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  • Author: Dootchai Chaiwanichsiri x
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Open access

Sitamanats Suwanachaiy, Onanong Kulaputana and Dootchai Chaiwanichsiri


Background: Six-minute walk test (6MWT) is a measure of functional capacity and a predictor of morbidity and mortality in the elderly. Published reference equations for the six-minute walk distance (6MWD) were derived from healthy subjects with sufficient physical activity, and may not be valid for patients with limited physical activity. Objective: To measure 6MWD in healthy individuals with sufficient (Suff) and insufficient (Insuff) levels of physical activity in Thai, and to compare the measured 6MWD with those calculated using published reference equations. Methods: Healthy volunteers aged 45-65 years (77 men and 85 women) performed three standard 6MWT. Physical activity levels were determined using a one-week recall physical activity questionnaire. The subjects were classified as having sufficient or insufficient levels of physical activity. Results: 6MWD of the Suff group was greater than the Insuff group in both men (701+89 m vs. 652+55 m, p = 0.005) and women (619+49 m vs. 571+35 m, p <0.001). The predicted 6MWD from published reference equations underestimated the measured 6MWD of men in Suff group, while it overestimated the measured 6MWD of women in Insuff group. Conclusion: Level of physical activity affected 6MWD of the subjects. Published references must be carefully applied for predicting 6MWD of individuals with various levels of physical activity.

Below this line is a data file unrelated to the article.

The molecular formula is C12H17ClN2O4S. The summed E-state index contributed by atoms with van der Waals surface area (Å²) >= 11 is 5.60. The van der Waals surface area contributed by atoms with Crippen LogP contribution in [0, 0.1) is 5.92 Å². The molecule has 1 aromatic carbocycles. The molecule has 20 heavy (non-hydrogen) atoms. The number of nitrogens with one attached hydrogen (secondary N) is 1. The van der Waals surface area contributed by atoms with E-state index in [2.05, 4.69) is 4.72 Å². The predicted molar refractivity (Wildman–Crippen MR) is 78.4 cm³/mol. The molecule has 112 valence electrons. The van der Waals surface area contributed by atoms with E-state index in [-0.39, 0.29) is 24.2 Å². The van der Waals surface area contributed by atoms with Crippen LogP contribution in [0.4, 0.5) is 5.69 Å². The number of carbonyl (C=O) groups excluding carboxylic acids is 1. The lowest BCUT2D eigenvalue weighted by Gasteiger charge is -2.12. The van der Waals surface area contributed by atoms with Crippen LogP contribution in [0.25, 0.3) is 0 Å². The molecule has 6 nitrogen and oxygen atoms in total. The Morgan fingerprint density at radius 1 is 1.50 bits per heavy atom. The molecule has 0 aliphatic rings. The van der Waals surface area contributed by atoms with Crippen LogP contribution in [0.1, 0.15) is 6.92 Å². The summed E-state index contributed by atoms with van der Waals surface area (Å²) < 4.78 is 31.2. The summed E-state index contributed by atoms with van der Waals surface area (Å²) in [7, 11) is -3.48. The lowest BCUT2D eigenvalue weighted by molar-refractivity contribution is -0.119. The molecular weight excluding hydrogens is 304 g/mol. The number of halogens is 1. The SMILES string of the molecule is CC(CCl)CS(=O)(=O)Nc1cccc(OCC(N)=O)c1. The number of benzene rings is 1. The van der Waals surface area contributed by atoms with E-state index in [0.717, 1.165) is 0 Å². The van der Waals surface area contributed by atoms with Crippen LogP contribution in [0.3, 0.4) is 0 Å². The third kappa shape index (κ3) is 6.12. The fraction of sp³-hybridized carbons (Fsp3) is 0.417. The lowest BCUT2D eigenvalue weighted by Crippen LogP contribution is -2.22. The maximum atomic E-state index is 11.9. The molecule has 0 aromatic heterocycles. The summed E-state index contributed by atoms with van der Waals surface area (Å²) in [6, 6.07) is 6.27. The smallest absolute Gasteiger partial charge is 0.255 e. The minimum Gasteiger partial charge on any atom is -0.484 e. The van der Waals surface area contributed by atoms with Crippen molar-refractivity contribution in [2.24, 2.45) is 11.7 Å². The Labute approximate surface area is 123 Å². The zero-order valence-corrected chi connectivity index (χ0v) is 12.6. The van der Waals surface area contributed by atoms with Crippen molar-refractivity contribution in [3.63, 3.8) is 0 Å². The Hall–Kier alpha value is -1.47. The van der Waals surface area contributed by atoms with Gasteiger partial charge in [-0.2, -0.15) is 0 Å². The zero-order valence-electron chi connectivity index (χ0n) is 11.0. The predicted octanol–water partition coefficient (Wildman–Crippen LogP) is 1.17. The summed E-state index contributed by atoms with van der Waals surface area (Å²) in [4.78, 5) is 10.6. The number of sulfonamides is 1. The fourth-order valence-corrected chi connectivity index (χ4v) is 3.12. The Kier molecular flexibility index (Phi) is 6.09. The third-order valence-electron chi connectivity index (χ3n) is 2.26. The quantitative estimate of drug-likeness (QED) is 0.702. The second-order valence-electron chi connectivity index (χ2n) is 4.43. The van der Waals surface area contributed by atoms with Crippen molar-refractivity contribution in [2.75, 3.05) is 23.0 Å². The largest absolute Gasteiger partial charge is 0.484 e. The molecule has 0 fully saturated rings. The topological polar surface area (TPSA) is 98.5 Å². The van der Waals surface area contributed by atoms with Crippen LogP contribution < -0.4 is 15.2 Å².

Open access

Dootchai Chaiwanichsiri, Wuttiganok Wangno, Wasuwat Kitisomprayoonkul and Roongroj Bhidayasiri


Background: It has been pointed that cueing techniques may have influence upon gait training in Parkinson’s disease (PD).

Objective: Study the effects of music cue on treadmill training in PD patients.

Subject and methods: A randomized single-blind controlled trial was conducted. Thirty male PD patients, aged 60 to 80 years with Hoehn and Yahr stage 2-3 were allocated into three groups (each 10 patients). Group A: treadmill with music three days and home walking three days/week, Group B: treadmill three days and home walking three days/week, and Group C: home walking six days/week. Each group received four weeks training followed by self-practice for other four weeks. Gait performances at pre-program, fourth, and eighth week were compared.

Results: The results showed that A, B, and C, stride length gained 12%, 5.2%, and 6.7% (p=0.042), walking-speed gained 8.6%, 6.5%, and -2.4%, six-minute walk distance gained 10.2%, 5.4%, and 2.9%, and Timed Up and Go (TUG) gained 14.2%, 12.5%, and 7.6%.

Conclusion: Music cue enhanced gait training in mild to moderate PD patients.